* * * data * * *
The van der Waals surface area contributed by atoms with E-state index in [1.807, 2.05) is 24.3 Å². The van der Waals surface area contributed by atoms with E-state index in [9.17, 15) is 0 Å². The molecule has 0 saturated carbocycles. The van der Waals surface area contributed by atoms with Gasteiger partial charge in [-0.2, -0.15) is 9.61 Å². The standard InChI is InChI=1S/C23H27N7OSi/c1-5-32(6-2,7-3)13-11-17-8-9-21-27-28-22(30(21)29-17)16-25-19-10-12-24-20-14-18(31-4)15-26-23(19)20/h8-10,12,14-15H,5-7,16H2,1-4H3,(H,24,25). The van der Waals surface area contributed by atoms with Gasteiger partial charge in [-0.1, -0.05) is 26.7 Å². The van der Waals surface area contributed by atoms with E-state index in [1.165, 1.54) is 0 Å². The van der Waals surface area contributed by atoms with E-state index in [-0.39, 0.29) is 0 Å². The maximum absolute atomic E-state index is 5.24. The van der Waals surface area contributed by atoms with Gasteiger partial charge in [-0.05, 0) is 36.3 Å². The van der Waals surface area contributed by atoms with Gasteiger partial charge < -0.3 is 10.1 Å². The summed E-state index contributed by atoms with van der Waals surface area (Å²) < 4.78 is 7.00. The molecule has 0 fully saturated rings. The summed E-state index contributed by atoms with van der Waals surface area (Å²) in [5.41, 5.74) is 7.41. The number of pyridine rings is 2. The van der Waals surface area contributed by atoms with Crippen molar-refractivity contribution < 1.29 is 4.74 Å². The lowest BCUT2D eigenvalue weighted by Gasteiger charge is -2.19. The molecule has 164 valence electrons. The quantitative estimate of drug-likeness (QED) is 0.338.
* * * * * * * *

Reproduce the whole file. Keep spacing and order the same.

The van der Waals surface area contributed by atoms with E-state index in [1.807, 2.05) is 24.3 Å². The van der Waals surface area contributed by atoms with E-state index in [9.17, 15) is 0 Å². The molecule has 0 saturated carbocycles. The van der Waals surface area contributed by atoms with Gasteiger partial charge in [-0.2, -0.15) is 9.61 Å². The standard InChI is InChI=1S/C23H27N7OSi/c1-5-32(6-2,7-3)13-11-17-8-9-21-27-28-22(30(21)29-17)16-25-19-10-12-24-20-14-18(31-4)15-26-23(19)20/h8-10,12,14-15H,5-7,16H2,1-4H3,(H,24,25). The van der Waals surface area contributed by atoms with Gasteiger partial charge in [-0.1, -0.05) is 26.7 Å². The van der Waals surface area contributed by atoms with E-state index in [1.165, 1.54) is 0 Å². The van der Waals surface area contributed by atoms with E-state index in [-0.39, 0.29) is 0 Å². The maximum absolute atomic E-state index is 5.24. The van der Waals surface area contributed by atoms with Gasteiger partial charge in [-0.05, 0) is 36.3 Å². The van der Waals surface area contributed by atoms with Gasteiger partial charge < -0.3 is 10.1 Å². The summed E-state index contributed by atoms with van der Waals surface area (Å²) < 4.78 is 7.00. The molecule has 0 fully saturated rings. The summed E-state index contributed by atoms with van der Waals surface area (Å²) in [5.41, 5.74) is 7.41. The number of pyridine rings is 2. The van der Waals surface area contributed by atoms with Crippen molar-refractivity contribution < 1.29 is 4.74 Å². The lowest BCUT2D eigenvalue weighted by Gasteiger charge is -2.19. The molecule has 164 valence electrons. The quantitative estimate of drug-likeness (QED) is 0.338.